Before we go into that, I need to prove one of these key concepts to you. If you look at my social media, I will often make suggestions and little hints about things that I think of value or not value, because ultimately that’s how you’ll make money in the long term by betting on various sports. If you can find value, you will make money.

So what is the most common hint I offer? Well one of the most common phrases that you see me post has become a bit of a catch phrase for me…

What I’m hinting at here is that strange things occur more frequently than you would expect, and that’s where you tend to find value.

People love to win!

Typically when you look at any particular betting market a simple problem always comes to the surface, people love to win. People tend to bet on things that are very likely to occur.

Why? Because you’ll get a little kick from getting that win and when we look at tipsters and ‘experts’ those frequent wins will hold you in the game for longer, so you give them more of your money, clicks views or however they profit from your interest!

I approached a couple of people to write an article about how I profited at the Cheltenham festival. After all, I’ve won 55 out of the last 56 races at Cheltenham and that must be interesting for people to know how I did that.

Ultimately no article appeared about how I won because I refused to produce what these publications wanted. What did all of these people want?

Unpleasant truths

They just wanted tips! Which horse is going to win? How is it going to win? How can I profit from it? I get it, of course, everyone wants to find the hack to endless profits it’s ingrained into the human psyche!

If you write an article saying, ‘Back this at Cheltenham’ it gets attention and people follow it. Anything about that isn’t immediate enough in today’s world.

But of course, it’s a lie. It’s never that simple and the nuances of doing this professional are much more complex.

Another element of the betting scene that is something that occurs, again and again, is everyone’s love for the favourite.

Everyone loves a favourite… right?

To explore this, let’s look at this graph which describes how much money is bet on the favourite horse. You can see that if we look at the price there’s much more money goes on the favourite than it does on any other runner in the field.

So do you think that betting on a favourite, especially at a shorter price, is a good proposition or a bad proposition?

We know that the market is generally efficient overall, but that efficiency is made up of some things being efficient and other things not being efficient. If you measure all of those in aggregate, of course, that’s going to be efficient because you’ve got bad guesses and good guesses which will balance out the whole mix.

However, on an individual basis, you will find that there are discrepancies all over the place. It’s those discrepancies that I tend to look for within a market.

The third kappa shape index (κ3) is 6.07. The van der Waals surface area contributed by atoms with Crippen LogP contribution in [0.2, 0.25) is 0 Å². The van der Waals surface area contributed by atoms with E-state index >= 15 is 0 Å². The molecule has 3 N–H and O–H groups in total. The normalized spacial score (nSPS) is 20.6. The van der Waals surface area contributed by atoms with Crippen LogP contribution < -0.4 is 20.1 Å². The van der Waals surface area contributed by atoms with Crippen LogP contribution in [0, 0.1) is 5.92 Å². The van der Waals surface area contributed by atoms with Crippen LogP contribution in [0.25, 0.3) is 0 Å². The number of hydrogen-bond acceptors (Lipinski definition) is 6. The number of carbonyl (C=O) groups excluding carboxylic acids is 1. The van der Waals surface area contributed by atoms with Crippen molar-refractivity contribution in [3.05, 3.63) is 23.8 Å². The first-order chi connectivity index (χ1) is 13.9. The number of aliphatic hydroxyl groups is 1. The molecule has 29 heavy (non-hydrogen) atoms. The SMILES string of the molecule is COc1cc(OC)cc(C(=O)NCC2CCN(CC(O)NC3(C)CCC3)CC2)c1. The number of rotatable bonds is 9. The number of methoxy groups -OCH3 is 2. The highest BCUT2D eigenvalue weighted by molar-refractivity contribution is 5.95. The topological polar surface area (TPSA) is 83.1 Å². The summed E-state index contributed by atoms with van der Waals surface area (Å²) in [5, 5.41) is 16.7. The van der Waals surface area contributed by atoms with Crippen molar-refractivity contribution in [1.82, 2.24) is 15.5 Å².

So if you’re betting on a favourite, the first thing you need to know is that there is a lot more money betting on the favourite than anything else. The shorter the price gets, the more money is bet on it.

The silly thing is, the shorter the odds get, the less return you will get on it. So the shorter the price goes, the more and more confident people feel that it’s going to win, but the poorer value it becomes. Price is what you pay, value is what you get.

So what’s the alternative?

Well, it is sort of as simple as betting on an outsider! When you bet on something at a short price you’ll receive a few hits every now and again, but you’ll win quite frequently. If you look at outsiders, it tends to go the other way round.

So you’ll get a loss after loss after loss with a win thrown in there once in a while. The problem is it’s very hard to back outsiders over a very long sequence of time because you need a bigger bank than if you were pursuing a strategy that won frequently. You also need the mindset to be able to tolerate a string of losses.

A strategy that wins frequently often also slowly drains away your bank. So while winning frequently feels nice, it often isn’t the way to go.

Winning frequently makes you look a genius, backing a string of losers an idiot. That’s ultimately why people like to win frequently.

Backing Outsiders

However, when you’re backing outsiders, you tend to find it drains very quickly but then gets a nice top-up. What you’re looking to find is to find situations where you could actually get a little bit of an edge.

The curious thing about the market is people don’t bet on the outsiders as much as they do on the favourite. The fact is, on a betting exchange where the market is so efficient. If the favourite is pulling in, by default the prices on the others will start to go out.